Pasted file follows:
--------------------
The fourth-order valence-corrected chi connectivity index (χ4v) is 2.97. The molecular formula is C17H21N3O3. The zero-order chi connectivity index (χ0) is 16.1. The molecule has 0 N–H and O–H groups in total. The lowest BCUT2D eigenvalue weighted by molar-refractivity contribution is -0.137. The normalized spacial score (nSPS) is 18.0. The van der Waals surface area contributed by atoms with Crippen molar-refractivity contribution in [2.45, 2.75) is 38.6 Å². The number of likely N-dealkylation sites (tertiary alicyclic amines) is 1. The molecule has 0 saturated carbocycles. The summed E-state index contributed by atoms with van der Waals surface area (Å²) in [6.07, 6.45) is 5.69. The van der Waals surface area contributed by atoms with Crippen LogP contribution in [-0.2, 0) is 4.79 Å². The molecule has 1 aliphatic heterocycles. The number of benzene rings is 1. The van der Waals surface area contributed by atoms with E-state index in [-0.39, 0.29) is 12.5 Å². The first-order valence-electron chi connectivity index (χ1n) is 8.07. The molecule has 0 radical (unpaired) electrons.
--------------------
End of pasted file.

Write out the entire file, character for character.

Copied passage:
The fourth-order valence-corrected chi connectivity index (χ4v) is 2.97. The molecular formula is C17H21N3O3. The zero-order chi connectivity index (χ0) is 16.1. The molecule has 0 N–H and O–H groups in total. The lowest BCUT2D eigenvalue weighted by molar-refractivity contribution is -0.137. The normalized spacial score (nSPS) is 18.0. The van der Waals surface area contributed by atoms with Crippen molar-refractivity contribution in [2.45, 2.75) is 38.6 Å². The number of likely N-dealkylation sites (tertiary alicyclic amines) is 1. The molecule has 0 saturated carbocycles. The summed E-state index contributed by atoms with van der Waals surface area (Å²) in [6.07, 6.45) is 5.69. The van der Waals surface area contributed by atoms with Crippen LogP contribution in [-0.2, 0) is 4.79 Å². The molecule has 1 aliphatic heterocycles. The number of benzene rings is 1. The van der Waals surface area contributed by atoms with E-state index in [-0.39, 0.29) is 12.5 Å². The first-order valence-electron chi connectivity index (χ1n) is 8.07. The molecule has 0 radical (unpaired) electrons.